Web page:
The Tragedy For Uyghers in China

(From China has created a large system of arbitrary detention and enforce disappearance. Approximately one million Uyghurs are currently imprisoned in detention centers, for reasons as simple as practicing their religion, having international contacts or communications, or attending a western university.

Less than 2% of China’s Uyghurs are Christian. (Editors note: Uighurs can either be spelled with an “h” or an “i”.)

Having a religious book in your home, gathering with others to worship, or simply having relatives abroad… these are all freedoms we take for granted and yet in Xinjiang, these are all considered reasons to place you in a ‘re-education camp’. The Chinese government claims that the camps are vocational training centers and that they are combating extremism. In reality, this is a human rights crisis. Uyghur families are torn apart, as parents are sent to the camps and children are taken away to state orphanages. One Uyghur worker reported children as young as six months ‘locked up like farm animals in a shed.’

Once inside the camps, they can be held there indefinitely. One man hasn’t seen or heard from his wife and children for almost four years. Originally from Xinjiang, he and his family were living in Istanbul when, in August 2016, his wife Peride took their two very young children to Xinjiang to visit family. In January 2019, a video appeared online of his four-year-old son in what appeared to be a state-run Chinese orphanage. His children would not know him if he saw them today: He says he has ‘lost everything’.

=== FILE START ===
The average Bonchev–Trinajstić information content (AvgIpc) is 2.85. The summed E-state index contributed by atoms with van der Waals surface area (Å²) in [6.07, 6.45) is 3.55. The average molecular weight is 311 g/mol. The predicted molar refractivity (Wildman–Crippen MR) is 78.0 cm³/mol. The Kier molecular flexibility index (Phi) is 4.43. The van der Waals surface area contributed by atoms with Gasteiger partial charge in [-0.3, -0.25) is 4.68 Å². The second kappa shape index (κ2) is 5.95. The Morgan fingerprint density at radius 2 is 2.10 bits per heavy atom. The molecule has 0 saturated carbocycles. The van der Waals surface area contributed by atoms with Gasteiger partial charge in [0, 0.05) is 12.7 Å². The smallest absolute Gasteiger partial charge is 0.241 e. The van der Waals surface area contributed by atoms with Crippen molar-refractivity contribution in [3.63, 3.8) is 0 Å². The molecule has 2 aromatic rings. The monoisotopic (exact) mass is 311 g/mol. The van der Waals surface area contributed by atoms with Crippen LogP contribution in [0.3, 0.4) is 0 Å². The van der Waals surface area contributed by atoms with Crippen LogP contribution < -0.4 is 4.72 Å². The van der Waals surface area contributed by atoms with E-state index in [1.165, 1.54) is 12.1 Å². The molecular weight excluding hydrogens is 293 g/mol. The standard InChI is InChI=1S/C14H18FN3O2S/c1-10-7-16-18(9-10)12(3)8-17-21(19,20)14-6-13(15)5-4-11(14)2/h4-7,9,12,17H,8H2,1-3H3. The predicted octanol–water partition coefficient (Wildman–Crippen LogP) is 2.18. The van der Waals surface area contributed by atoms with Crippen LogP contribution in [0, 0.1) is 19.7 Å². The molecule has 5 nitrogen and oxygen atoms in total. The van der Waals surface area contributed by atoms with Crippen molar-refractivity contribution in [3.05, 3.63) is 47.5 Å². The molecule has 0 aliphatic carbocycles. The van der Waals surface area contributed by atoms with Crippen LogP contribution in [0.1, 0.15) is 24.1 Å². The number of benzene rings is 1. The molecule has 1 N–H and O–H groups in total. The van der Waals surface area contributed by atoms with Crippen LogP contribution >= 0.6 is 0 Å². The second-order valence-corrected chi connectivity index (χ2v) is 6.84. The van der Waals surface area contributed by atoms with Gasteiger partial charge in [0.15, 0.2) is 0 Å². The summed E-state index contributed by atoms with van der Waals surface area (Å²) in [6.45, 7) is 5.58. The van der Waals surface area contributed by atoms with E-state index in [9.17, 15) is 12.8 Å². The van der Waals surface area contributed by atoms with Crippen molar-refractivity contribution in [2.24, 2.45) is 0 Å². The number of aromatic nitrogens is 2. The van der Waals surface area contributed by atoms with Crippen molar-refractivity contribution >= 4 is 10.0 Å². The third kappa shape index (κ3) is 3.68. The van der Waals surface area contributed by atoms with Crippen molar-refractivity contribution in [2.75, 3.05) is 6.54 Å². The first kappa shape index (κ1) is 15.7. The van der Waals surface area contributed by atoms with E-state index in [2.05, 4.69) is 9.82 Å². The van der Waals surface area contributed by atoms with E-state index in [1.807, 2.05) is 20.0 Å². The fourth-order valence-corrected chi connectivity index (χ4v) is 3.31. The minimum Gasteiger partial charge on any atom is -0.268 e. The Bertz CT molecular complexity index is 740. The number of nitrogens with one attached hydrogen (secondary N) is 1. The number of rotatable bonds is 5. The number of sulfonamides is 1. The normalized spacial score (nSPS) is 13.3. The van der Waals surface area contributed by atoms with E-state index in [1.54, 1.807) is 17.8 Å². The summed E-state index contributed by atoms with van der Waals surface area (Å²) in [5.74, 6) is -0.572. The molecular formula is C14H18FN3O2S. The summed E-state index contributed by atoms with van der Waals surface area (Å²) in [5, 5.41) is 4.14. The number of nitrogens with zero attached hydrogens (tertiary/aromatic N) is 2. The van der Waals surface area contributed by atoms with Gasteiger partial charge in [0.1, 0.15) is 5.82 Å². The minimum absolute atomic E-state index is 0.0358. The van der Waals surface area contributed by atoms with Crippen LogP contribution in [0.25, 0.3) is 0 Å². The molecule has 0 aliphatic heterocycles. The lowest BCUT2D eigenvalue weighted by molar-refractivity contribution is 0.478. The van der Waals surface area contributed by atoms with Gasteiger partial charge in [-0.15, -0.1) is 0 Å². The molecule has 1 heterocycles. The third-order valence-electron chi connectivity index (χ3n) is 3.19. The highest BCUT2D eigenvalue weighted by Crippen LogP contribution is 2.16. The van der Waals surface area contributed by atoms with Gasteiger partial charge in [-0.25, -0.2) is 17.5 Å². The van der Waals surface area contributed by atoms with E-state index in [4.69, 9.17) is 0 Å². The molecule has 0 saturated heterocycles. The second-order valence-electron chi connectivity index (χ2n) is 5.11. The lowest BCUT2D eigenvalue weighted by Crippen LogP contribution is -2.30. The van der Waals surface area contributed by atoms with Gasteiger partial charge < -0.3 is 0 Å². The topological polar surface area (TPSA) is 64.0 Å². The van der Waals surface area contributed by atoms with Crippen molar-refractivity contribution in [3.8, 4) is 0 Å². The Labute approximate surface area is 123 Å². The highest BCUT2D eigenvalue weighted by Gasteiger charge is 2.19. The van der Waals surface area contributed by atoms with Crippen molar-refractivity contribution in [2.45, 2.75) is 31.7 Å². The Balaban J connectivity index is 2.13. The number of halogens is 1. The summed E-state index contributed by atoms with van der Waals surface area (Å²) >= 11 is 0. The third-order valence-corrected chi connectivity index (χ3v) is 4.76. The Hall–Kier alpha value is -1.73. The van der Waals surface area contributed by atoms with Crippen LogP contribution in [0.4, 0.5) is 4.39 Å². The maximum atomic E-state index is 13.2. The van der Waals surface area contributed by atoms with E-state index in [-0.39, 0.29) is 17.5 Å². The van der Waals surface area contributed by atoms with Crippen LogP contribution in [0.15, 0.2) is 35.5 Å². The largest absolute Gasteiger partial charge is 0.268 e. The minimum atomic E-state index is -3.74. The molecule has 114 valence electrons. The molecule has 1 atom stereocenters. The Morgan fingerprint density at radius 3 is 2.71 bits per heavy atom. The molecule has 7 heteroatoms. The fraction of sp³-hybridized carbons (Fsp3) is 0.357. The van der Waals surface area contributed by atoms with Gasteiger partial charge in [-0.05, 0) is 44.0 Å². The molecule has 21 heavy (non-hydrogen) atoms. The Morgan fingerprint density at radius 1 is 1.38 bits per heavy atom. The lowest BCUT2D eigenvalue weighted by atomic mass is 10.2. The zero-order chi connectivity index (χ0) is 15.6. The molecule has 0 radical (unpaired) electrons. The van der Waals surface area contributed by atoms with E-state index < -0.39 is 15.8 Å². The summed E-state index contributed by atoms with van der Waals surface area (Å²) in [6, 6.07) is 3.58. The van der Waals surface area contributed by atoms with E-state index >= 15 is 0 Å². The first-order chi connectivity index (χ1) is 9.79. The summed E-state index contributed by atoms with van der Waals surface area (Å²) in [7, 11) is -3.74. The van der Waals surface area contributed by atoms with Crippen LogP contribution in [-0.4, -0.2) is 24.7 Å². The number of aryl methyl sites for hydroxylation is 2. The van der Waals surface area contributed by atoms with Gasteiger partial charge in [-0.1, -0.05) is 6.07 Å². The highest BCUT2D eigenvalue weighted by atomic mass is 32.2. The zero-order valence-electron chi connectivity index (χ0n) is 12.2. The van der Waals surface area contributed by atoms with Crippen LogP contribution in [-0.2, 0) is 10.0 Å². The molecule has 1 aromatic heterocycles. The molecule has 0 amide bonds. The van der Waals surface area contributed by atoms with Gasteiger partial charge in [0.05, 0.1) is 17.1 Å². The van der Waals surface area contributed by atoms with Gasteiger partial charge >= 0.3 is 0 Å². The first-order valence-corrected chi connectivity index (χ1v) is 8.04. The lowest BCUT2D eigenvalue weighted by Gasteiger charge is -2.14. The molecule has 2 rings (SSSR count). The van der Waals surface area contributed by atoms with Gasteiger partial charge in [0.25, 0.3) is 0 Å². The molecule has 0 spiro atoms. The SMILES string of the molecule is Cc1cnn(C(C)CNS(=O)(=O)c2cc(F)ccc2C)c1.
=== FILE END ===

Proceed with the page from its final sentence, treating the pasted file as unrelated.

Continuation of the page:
The Chinese government prevents parents from passing on their faith to their children. Christian children are often forbidden from attending church, while Uyghur children sent to state-run facilities are cut off from their language, culture and religion. The Chinese authorities also use education as a tool to pressure people to stop standing up for human rights. Six-year-old Quanquan, son of imprisoned human rights lawyer Wang Quanzhang, was stopped from going to school as a way to put pressure on his dad. And all over China, teachers are under pressure not to attend church, while schools carefully keep tabs on the religious beliefs of students and staff.  

You can read the full article here:

While we do not have a video of this people group in China, we do have one of them in Central Asia, and you can view it here: